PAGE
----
Brave Care raises $10M to expand its primary and urgent care clinics for kids, grow remote services – GeekWire

Brave Care raises $10M to expand its primary and urgent care clinics for kids, grow remote services – GeekWire

Brave Care raises $10M to expand its primary and urgent care clinics for kids, grow remote services – GeekWire

A Brave Care provider in Portland, Ore. treating a family. (Ali Rae / Brave Care Photo)

New funding: Portland, Ore.-based pediatric health startup Brave Care raised a $10 million Series A round.

How it works: Brave Care is akin to ZOOM+Care clinics but specifically targets kids. The startup offers around-the-clock remote care through an app and via phone lines staffed with pediatric nurses. Its primary and urgent care clinics are open every day, all year from 10 a.m. to 10 p.m., and include on-site pharmacies. Brave Care has one mobile healthcare unit with plans to add mobile units in Texas and North Carolina.

Background: After pediatrician Dr. Corey Fish treated Darius Monsef’s kids on two occasions within a week of each other, the pair started talking and ultimately decided to create a startup with a different approach to healthcare for kids.

Monsef was one of the founders of Sightbox, a subscription service for contact lenses and eye exams that sold to Johnson & Johnson in 2017. Fish was running Pacific Crest Children’s Urgent Care, which they relaunched in 2018 as Brave Care. Fish earned his medical degree at the University of Washington and did his pediatric residency in Austin.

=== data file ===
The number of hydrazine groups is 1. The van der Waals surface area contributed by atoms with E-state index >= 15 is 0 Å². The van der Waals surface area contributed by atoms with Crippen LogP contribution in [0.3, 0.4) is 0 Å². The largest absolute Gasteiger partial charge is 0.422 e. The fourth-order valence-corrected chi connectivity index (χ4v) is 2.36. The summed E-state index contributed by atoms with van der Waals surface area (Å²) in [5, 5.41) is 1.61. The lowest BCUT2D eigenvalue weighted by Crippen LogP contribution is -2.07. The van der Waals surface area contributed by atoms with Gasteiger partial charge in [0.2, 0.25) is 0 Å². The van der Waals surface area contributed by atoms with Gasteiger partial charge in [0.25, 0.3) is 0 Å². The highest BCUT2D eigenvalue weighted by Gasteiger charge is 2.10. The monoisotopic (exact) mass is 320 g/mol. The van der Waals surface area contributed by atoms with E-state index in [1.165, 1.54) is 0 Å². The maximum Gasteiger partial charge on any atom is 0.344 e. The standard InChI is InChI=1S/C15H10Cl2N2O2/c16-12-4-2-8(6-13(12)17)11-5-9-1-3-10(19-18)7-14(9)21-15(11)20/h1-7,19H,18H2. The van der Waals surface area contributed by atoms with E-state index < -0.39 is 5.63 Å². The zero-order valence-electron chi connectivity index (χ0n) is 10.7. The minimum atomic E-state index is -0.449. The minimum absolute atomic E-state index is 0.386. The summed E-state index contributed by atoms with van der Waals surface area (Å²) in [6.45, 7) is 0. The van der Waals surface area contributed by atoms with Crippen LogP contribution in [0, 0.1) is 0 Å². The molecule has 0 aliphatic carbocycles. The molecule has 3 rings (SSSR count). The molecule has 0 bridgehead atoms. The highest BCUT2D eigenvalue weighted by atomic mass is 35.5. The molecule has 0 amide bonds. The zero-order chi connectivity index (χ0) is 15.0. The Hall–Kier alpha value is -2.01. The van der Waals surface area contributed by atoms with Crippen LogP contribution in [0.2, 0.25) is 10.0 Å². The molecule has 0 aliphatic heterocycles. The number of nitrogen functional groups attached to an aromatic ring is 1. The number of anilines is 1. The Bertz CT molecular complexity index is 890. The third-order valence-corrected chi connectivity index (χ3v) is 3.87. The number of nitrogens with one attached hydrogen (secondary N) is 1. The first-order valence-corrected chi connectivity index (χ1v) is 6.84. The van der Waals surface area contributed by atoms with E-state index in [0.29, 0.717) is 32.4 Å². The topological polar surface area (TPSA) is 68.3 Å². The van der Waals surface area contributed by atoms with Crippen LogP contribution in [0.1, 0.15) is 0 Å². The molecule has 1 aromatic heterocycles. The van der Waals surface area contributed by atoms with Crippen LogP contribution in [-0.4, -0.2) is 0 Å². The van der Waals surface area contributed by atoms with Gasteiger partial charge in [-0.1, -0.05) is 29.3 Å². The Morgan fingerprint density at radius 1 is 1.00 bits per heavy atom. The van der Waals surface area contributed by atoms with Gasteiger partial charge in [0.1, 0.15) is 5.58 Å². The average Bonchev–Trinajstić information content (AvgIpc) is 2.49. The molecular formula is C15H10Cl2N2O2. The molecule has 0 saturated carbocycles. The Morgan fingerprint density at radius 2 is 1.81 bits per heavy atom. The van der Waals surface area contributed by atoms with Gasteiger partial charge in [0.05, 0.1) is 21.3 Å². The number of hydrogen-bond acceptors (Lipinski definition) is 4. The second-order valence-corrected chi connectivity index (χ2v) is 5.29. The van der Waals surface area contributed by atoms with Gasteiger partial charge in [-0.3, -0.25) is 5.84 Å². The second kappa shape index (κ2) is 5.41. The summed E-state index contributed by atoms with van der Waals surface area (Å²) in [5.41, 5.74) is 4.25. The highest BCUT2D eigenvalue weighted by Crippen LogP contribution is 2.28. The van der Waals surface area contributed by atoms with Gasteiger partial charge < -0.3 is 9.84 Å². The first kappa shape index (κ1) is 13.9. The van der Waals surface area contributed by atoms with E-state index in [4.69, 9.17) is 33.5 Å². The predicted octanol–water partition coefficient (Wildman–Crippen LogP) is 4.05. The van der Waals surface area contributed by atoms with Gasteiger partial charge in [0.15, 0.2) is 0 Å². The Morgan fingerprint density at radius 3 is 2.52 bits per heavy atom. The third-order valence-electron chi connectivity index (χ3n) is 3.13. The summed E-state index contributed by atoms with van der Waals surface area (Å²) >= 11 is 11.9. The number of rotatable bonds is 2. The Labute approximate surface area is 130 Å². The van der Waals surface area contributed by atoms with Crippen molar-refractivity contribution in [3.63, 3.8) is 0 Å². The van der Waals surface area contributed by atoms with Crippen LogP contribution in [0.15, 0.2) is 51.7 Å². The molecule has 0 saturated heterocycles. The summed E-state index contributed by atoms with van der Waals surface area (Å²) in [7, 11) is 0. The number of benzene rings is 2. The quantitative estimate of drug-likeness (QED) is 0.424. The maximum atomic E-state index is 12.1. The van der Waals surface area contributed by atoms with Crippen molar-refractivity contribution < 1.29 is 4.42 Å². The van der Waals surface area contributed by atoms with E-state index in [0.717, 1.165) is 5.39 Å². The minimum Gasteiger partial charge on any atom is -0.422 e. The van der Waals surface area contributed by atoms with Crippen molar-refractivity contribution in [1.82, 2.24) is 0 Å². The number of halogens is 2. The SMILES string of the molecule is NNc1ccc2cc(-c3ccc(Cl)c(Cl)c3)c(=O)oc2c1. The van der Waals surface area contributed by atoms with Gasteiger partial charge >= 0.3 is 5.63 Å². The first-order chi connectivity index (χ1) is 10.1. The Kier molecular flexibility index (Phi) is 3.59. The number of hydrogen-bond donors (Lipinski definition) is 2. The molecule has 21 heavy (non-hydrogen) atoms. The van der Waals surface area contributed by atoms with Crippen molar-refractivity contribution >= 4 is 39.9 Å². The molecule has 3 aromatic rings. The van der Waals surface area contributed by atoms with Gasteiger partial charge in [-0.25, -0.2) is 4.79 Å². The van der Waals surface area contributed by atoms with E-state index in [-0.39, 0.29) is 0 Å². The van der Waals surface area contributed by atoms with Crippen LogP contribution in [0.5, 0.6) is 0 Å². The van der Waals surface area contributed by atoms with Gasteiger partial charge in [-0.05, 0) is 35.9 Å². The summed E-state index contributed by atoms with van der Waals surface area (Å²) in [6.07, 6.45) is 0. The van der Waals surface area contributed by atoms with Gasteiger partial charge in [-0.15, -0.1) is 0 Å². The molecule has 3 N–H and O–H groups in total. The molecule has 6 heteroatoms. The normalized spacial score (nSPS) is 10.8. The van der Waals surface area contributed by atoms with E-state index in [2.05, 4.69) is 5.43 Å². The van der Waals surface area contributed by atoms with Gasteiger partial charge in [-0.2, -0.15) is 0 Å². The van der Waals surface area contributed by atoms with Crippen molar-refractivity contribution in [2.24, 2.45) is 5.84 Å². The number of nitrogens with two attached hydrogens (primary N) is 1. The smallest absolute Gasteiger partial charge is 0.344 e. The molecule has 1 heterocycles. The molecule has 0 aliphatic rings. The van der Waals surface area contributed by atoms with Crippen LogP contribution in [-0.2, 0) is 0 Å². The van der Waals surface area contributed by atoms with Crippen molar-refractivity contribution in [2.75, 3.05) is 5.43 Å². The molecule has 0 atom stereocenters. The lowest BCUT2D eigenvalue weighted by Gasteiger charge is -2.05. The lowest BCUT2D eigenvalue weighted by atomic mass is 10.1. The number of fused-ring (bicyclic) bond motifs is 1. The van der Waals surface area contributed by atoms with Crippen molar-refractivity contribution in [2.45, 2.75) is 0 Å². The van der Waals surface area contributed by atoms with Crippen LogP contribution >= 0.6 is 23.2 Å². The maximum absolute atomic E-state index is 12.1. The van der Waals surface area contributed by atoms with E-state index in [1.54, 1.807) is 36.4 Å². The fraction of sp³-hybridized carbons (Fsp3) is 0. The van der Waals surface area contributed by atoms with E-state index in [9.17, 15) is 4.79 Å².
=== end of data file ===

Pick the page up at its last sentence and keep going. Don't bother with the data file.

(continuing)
The leadership team includes Monsef, CEO; Fish, who is chief medical officer; Chief Technology Officer Asa Miller; and Chief Operations Officer Maryam Taheri. The company is a graduate of the Silicon Valley accelerator Y Combinator.

A Brave Care clinic lobby in Portland. (Ali Rae / Brave Care Photo)

COVID impacts: In response to the global pandemic, the startup began offering telehealth services and secured licenses to deliver virtual care in 14 states. It also created an online COVID symptom checker that went live early in the pandemic, and provided rapid COVID tests for kids.

What’s next: The investment will help pay for an additional clinic in Beaverton, Ore., and an expansion this year into Austin and an undisclosed location in North Carolina. The company currently has 53 employees, about 20 open positions, and expects to hire 100 employees over the next nine months. It plans to expand into additional locations in 2022. Total funding to date is $18 million.

“We have looked at markets oriented to young families, growing in population and often less access to world-class children’s hospitals. We’ve built Brave Care to deliver high quality care, affordably, so we don’t need affluent Tier 1 cities as a main focus,” Monsef said via email.

Investors: The Series A round was led by New York-based City Light with support from existing investors Founders’ Co-op, Refactor, Fifty Years and Indicator Ventures. New investors included AV8, Gaingels, Interplay and Learn Capital.

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